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CASE IN POINT

Florida schools raise efficiency grades with ice bank technology

July 1, 2014
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Ice bank energy storage tanksThe St. Lucie County School District (SLCSD) in Florida was receiving failing grades when it came to energy efficiency. The K-12 district had one of the highest energy costs per sq ft out of all school districts in the state of Florida.

With this in mind, the district made a commitment to boost its scores when it came to HVAC efficiency. The strategy employed helped SLCSD save 30% to 40% on utility costs annually — in total, about $5 million in savings to date.

 

The solution

St. Lucie assembled an energy advisory team and partnered with the local utilities that supplied power to the district. Full-time energy manager Sean P. Murray was hired to develop and execute a strategy to reduce utility costs as well as track and monitor results. Murray implemented ice-based thermal energy storage into existing facilities and managed a behavior modification program. Additional strategies included utility rate-structure modifications, control system enhancements, and other energy efficiency upgrades.

Calmac’s IceBank® thermal energy storage was identified as an important solution for reducing utility costs in the district’s facilities. Despite drawing power from two utilities that used very different pricing structures, energy storage would allow a facility drawing power from either utility company to shift energy usage away from expensive peak demand periods.

“We did our homework and looked at a variety of technologies,” said Murray. “After looking at Calmac and looking at (other options), we decided that there was no competition, that we were going to pick the Calmac tank based on a superior design and operation of those tanks.”

The first school to implement IceBank tanks in the form of a full storage system was Centennial High School. In this full storage system, high-efficiency Trane chillers create enough cooling at night (when outdoor temperatures are low and energy costs are less than half of what they are during the day), to cool the entire school from noon to 9 p.m. the next day. This cooling load is stored overnight as a block of ice in Calmac IceBank tanks. Then the next day, when school opens, the chillers satisfy the cooling load requirements. At noon, the stored ice is used to cool the school until 9 p.m. without any assistance from the chiller. This system is able to shift roughly 1,200 peak tons of cooling.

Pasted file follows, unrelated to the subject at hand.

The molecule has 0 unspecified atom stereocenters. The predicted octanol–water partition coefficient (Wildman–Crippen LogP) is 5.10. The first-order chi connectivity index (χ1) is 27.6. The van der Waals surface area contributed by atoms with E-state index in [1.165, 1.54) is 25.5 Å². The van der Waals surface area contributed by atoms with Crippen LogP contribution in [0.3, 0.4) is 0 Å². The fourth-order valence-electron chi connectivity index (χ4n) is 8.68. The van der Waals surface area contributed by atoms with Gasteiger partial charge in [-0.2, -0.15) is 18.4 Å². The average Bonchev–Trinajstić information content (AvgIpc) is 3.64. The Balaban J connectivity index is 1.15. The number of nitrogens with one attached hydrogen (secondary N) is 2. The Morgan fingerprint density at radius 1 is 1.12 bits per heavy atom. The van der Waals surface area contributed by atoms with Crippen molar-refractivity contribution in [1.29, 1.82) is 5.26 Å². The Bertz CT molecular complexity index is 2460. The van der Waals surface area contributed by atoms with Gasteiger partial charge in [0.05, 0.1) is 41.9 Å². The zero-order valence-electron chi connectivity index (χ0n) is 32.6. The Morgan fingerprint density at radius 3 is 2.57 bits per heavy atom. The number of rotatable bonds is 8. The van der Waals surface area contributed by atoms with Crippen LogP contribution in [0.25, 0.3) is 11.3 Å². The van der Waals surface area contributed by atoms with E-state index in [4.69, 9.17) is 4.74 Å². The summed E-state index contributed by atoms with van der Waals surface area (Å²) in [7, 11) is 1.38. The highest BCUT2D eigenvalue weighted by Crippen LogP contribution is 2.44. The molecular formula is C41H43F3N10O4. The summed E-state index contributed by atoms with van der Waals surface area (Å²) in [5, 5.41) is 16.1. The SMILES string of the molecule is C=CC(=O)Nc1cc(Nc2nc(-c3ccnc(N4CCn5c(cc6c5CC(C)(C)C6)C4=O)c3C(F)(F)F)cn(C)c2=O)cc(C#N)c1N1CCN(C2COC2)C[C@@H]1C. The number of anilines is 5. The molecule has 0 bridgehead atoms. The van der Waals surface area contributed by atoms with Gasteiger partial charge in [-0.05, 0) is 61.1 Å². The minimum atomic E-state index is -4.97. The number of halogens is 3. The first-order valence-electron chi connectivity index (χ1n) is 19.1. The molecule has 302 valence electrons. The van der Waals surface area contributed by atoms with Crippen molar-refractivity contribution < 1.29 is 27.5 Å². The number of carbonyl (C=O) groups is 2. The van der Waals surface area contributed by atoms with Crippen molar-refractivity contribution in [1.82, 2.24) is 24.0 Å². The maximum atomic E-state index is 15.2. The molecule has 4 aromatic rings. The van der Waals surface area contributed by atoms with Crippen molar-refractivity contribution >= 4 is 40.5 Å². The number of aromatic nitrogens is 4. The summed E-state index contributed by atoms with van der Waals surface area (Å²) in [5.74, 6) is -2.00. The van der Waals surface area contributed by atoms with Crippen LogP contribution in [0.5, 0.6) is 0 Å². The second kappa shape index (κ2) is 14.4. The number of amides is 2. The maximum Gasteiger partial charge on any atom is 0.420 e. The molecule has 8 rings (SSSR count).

Electric utility costs savings for Centennial High School proved to be about $300,000 per year. By independently metering the chiller plant, Centennial High School was able to identify a 50% reduction in cooling costs due to energy storage.

Several schools like Centennial High School were able to take advantage of Florida Power & Light incentives that cover most of the cost of installation for full shift storage. However, not every school in the district is powered by Florida Power & Light, which uses time-of-use pricing. Many of the facilities in St. Lucie get electricity from Fort Pierce Utilities Authority (FPUA). FPUA implements a $10/kW demand charge and does not offer TOU rates incentives to help offset installations costs, so it was more effective to use partial storage systems in these schools.

The facilities using the partial storage system create and store enough ice to assist but not fully handle peak cooling requirements. Throughout the day, stored energy can be discharged to help the chillers provide cooling. Ice storage is used in tandem with the chiller to cool occupants during peak cooling load periods. This flexible system operation allows the schools to utilize smaller, more efficient chiller equipment and reduce the peak demand charge from the utility. One partial storage system at Lincoln Park Academy lowered cooling costs by 32%.

 

Additional upgrades

Other upgrades were also made to increase efficiency. Independent metering equipment was installed to separately meter various systems, which allowed St. Lucie to gather performance data and ensure optimal results from different upgrades and equipment. In order to improve the operation of the existing system, control system enhancements were implemented with minimal costs.

Other strategies were embraced to improve operational efficiency by reducing reheat conditions, including the use of occupancy sensors, which has minimized sub-cooling during unoccupied periods by reducing cooling airflow. Adjustments were also made to the pumping system to reduce the amount of chilled water flow. High-efficiency chiller equipment kept part-load efficiencies below 0.30 kW/ton. St. Lucie also saw a significant opportunity for savings by lowering outdoor air intake rates to lower system capacity.

In total, 15 facilities are using Calmac’s IceBank energy storage tanks. The schools using full shift strategies for their energy storage systems have saved over $615,000 annually in energy costs, a 50% reduction.

 Partial storage strategies are also dramatically reducing operating costs. Lincoln Park Academy is a perfect example. Prior to installation, its three-year average energy costs were $475,000. One year after using partial energy storage, energy costs were down to $334,000 — a 32% annual reduction.

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